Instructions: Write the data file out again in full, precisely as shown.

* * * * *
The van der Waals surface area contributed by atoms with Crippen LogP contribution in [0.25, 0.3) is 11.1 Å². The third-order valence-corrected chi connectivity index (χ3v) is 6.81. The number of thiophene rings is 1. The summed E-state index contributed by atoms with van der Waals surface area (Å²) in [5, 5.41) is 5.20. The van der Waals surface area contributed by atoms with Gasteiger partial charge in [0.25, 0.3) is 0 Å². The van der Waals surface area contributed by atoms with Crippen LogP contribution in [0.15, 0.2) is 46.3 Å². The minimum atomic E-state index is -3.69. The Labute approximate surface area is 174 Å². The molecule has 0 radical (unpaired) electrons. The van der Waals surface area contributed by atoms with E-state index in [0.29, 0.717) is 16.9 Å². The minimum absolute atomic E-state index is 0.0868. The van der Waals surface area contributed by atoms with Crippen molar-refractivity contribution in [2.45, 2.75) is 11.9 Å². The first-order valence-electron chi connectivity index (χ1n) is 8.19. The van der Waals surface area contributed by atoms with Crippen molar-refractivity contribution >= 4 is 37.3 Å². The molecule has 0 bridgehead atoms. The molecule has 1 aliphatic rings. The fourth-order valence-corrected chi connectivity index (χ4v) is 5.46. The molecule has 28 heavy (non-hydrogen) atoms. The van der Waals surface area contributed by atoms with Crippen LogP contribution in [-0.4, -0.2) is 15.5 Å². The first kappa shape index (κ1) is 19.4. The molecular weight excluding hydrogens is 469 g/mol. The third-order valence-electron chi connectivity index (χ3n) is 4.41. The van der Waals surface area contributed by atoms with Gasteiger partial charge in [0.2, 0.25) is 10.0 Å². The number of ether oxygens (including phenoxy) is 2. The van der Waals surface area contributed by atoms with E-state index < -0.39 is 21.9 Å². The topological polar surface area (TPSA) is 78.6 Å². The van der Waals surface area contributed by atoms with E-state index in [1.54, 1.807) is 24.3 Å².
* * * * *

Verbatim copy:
The van der Waals surface area contributed by atoms with Crippen LogP contribution in [0.25, 0.3) is 11.1 Å². The third-order valence-corrected chi connectivity index (χ3v) is 6.81. The number of thiophene rings is 1. The summed E-state index contributed by atoms with van der Waals surface area (Å²) in [5, 5.41) is 5.20. The van der Waals surface area contributed by atoms with Gasteiger partial charge in [0.25, 0.3) is 0 Å². The van der Waals surface area contributed by atoms with Crippen LogP contribution in [0.15, 0.2) is 46.3 Å². The minimum atomic E-state index is -3.69. The Labute approximate surface area is 174 Å². The molecule has 0 radical (unpaired) electrons. The van der Waals surface area contributed by atoms with E-state index in [0.29, 0.717) is 16.9 Å². The minimum absolute atomic E-state index is 0.0868. The van der Waals surface area contributed by atoms with Crippen molar-refractivity contribution in [2.45, 2.75) is 11.9 Å². The first-order valence-electron chi connectivity index (χ1n) is 8.19. The van der Waals surface area contributed by atoms with Crippen molar-refractivity contribution >= 4 is 37.3 Å². The molecule has 0 bridgehead atoms. The molecule has 1 aliphatic rings. The fourth-order valence-corrected chi connectivity index (χ4v) is 5.46. The molecule has 28 heavy (non-hydrogen) atoms. The van der Waals surface area contributed by atoms with Crippen LogP contribution in [-0.4, -0.2) is 15.5 Å². The first kappa shape index (κ1) is 19.4. The molecular weight excluding hydrogens is 469 g/mol. The third-order valence-electron chi connectivity index (χ3n) is 4.41. The van der Waals surface area contributed by atoms with Gasteiger partial charge in [0.2, 0.25) is 10.0 Å². The number of ether oxygens (including phenoxy) is 2. The van der Waals surface area contributed by atoms with E-state index < -0.39 is 21.9 Å². The topological polar surface area (TPSA) is 78.6 Å². The van der Waals surface area contributed by atoms with E-state index in [1.54, 1.807) is 24.3 Å².